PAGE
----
Lyme Disease in Horses and Humans

In this article from the University of Kentucky College of Agriculture, Linda Mittel, DVM, MSPH, of Cornell University, discusses Lyme disease in horses and humans.

In this article from the University of Kentucky College of Agriculture, Linda Mittel, DVM, MSPH, of Cornell University, discusses Lyme disease in horses and humans.

Lyme disease is the most common human disease transmitted by arthropods in North America. Ixodes sp. ticks, the vector of Lyme disease, are being described in areas where they have not been reported before. States in the Northeast, mid-Atlantic, and the Great Lakes region have the highest number of reported human Lyme disease cases. Horses in these areas are at high risk of exposure to the Lyme organism, Borrelia burgdorferi.

Any outdoor horses are at risk due to increased exposure to ticks and the aggressive feeding of the Ixodes ticks. The small ticks are difficult to see in the hair coat. It is thought that ticks must be attached 12 to 24 hours before humans are infected, as is likely to be the case in horses.

Clinical signs associated with equine borreliosis are variable and include shifting leg lameness, myalgia (muscle pain), dermal hypersensitivity, behavior changes, weight loss, uveitis, and neurological signs.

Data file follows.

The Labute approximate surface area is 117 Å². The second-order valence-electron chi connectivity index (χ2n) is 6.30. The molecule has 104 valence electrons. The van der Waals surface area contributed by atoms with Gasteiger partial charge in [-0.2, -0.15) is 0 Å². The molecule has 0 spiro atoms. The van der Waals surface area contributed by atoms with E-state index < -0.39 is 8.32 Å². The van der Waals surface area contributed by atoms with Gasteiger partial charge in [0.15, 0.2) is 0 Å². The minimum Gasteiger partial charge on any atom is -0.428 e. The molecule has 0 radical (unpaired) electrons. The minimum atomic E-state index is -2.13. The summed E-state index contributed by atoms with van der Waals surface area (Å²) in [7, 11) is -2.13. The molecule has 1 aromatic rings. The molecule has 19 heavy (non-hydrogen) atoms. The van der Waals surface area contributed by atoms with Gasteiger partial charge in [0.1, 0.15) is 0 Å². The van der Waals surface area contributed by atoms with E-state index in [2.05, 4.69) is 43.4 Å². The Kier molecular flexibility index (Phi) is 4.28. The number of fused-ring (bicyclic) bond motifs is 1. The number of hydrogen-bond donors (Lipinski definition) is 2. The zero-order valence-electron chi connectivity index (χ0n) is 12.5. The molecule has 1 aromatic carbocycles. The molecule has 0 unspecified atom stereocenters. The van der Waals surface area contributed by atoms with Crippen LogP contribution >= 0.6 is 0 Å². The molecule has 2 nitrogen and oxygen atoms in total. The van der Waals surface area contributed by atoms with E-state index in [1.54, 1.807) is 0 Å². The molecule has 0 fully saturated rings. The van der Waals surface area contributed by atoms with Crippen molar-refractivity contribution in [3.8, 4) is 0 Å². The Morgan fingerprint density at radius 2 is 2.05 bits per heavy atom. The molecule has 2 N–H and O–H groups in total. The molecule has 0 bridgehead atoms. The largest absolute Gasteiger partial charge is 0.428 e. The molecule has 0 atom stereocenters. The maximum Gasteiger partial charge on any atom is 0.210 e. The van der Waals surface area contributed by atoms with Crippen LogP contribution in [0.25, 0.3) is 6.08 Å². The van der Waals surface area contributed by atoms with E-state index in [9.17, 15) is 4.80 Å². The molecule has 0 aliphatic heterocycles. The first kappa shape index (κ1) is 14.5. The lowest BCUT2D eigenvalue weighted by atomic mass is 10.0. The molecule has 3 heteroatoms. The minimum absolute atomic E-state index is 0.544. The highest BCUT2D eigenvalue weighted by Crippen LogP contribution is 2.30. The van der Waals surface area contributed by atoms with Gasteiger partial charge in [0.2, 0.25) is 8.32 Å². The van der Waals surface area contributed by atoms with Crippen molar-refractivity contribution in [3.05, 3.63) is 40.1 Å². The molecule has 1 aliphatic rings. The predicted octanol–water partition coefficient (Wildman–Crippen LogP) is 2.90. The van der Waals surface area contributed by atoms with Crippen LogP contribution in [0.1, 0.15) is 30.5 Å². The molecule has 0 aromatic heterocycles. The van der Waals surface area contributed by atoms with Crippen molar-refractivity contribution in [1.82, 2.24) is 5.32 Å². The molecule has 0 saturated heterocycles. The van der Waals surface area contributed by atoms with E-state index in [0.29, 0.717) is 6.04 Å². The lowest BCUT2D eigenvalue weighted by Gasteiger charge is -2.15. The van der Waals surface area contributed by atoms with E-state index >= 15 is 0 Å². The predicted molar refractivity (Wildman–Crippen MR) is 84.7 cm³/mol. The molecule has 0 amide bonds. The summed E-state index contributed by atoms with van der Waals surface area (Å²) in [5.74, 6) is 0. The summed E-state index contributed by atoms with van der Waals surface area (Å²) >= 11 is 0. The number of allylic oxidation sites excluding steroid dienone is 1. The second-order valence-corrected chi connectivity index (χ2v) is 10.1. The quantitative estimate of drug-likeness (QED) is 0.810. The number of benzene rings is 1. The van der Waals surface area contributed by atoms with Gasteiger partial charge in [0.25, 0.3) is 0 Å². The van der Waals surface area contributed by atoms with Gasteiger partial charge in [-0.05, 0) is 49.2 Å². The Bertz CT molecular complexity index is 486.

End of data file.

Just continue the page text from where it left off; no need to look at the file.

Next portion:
B. burgdorferi diagnostics include culture, direct microscopic visualization and polymerase chain reaction (PCR), but the most often used diagnostics are serologic tests such as immunofluorescence assay (IFA), Western blot (WB) and enzyme-linked immunosorbent assay (ELISA). The new multiplex bead-based Lyme test combines testing by ELISA and WB proteins in a single, quantitative, bead-based assay.

Antibody-based diagnostics makes diagnosis difficult, since it is thought that 60-70% of horses in endemic areas may be seropositive. Often owners request Lyme testing for “baselines,” pre-purchase examinations, assistance in determining causes of poor performance, etc. In the equine borreliosis seropositive horse, it is estimated that a very low percentage actually develop or have signs that may be associated with Lyme disease.

The accepted treatment for equine borreliosis is the use of a member of the tetracycline family of drugs. Response to treatment has been seen by practitioners and owners as a confirmation of a Lyme disease diagnosis, but this response must be cautiously interpreted due to anti-inflammatory effects of tetracycline drugs. It is also difficult to determine response to treatment with serological testing, because B. burgdorferi antibody levels are known to persist for years in humans and are also apparently long-lived in horses. Retesting is suggested four to six months after treatment to see if there is a decrease in serological values. This retesting can be questionable in determining response to treatment because horses are likely to be exposed and possibly re-infected post-treatment if living in areas of high tick density. The new veterinary fluorescent bead-based multiplex test, however, may assist in determining response to treatment.

Horse owners should attempt to prevent exposure to ticks by using insect repellants and removing brush and dense undercover on pastures and close to trails, which provide habitats for host mammals infected with ticks. Attention to grooming also may help prevent tick attachment.

Further studies are needed on the effective diagnosis, treatment, immunity, and prevention of equine borreliosis.






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